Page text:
Apparently the answer is "yes". A reader drew my attention to some research coming out of Denmark, indicating that slow-and-steady joggers gain more from their exercise, in terms of longevity, than more serious athletes who run faster and run more miles. In fact, the heavy-duty runners had no significant longevity advantage over those who didn't exercise at all; it was the low-intensity joggers who lived longest.

My first thoughts, on looking over this research very superficially, is that this is good news for me, as I'm a slow runner myself (and getting slower as the years go by). The potential down side is that I'm logging a lot more hours of running per week than the people in the study who did best. So does the study tell me that I'm doing the right thing in terms of exercise intensity, but the wrong thing in terms of total exercise time?

I should point out at once that the Danish research has serious limitations. The study involved only people who were healthy at the start, and it did not analyze cause-of-death data. It's hard to know how pertinent the findings are to anyone who is exercising at least partly for the sake of managing diabetes. If you have diabetes, and you're using regular exercise to maintain good glycemic control, perhaps that's more important than whatever problems were experienced by people in the study who ran hard and ran often.

One of the big dangers of reading medical research reports is that you are always tempted to interpret a study of people who don't have your health issues as a guide to healthy behavior in people who do have your health issues. Maybe the more heavy-duty runners gained nothing if they were disease-free from the beginning, but would have gained something if they'd had diabetes from the beginning.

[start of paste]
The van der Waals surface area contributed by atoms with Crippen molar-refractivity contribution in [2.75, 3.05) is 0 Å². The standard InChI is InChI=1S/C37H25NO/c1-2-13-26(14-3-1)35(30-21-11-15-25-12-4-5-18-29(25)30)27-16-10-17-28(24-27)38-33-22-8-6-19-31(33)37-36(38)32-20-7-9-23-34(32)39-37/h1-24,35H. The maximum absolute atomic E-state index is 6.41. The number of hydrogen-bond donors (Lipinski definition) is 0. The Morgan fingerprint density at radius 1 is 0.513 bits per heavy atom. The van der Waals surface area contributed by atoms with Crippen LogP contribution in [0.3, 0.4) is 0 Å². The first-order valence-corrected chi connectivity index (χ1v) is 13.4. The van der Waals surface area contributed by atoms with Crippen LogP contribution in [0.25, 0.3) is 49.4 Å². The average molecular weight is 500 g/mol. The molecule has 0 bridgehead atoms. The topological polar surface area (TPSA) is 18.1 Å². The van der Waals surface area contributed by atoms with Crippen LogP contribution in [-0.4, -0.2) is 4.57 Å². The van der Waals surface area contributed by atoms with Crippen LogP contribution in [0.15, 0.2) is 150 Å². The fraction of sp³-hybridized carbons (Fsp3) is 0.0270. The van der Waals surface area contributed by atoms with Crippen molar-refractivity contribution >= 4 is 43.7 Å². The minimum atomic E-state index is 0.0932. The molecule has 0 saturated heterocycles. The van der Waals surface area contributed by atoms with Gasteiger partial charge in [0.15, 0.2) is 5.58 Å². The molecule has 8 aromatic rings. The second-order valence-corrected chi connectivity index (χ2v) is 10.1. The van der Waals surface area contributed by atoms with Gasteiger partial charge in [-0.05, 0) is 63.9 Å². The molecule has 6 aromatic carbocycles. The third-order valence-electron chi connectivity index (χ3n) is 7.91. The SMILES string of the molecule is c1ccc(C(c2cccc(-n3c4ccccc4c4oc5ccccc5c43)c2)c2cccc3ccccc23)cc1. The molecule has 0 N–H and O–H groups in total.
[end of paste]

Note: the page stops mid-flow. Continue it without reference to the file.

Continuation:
I admit I have been worrying a bit lately about whether my declining running speed means I'm not getting as much benefit from exercise as I once did. If the authors of this study are to be believed, slow running is better, not worse, for your health. But there might have to be a study of people who are more like me for the question to be settled!

Incidentally, I looked up the difference between a "hare" and a "rabbit". It turns out that there are various species of the genus Lepus, and there is a convention of calling the larger one hares and the smaller ones rabbits, but that's about as specific as the distinction gets. It relaxed me a bit to finally get that terminology clear; maybe that's why my blood pressure and pulse are so low right at the moment.


Another complicated pathway identified!

Researchers keep discovering chemical pathways that work differently in people with and without Type 2 diabetes. The latest one, discovered by a team at Yale, relates to production of glucose by the liver. Insulin is known to damp down the release of glucose by the liver, but exactly how it does that was unclear until now. It seems that insulin suppresses lipolysis (the breakdown of fat), and one consequence of that is that there is less "acetyl CoA" produced. Because acetyl CoA stimulates the liver to release glucose, producing less of it causes the liver to release less glucose. At least, that's how it all works in people who don't have Type 2 diabetes.

In diabetes patients, inflammation in the fat tissue encourages lipolysis to occur even when insulin is trying to suppress it. So, more acetyl CoA is produced, and this triggers the liver to release more glucose.

One sign that your liver is producing too much glucose is a high fasting test result. After several hours without food, the only glucose entering your system is coming from your liver, not from your digestive tract.

The significance of this, so far as the researchers are concerned, is that it suggests the possibility of developing new medications to suppress acetyl CoA production. However, it's also possible that learning more about this pathway could help us develop better ways of managing the condition without drugs. Maybe I'm going to the only one looking at that angle, but I will definitely be looking at it.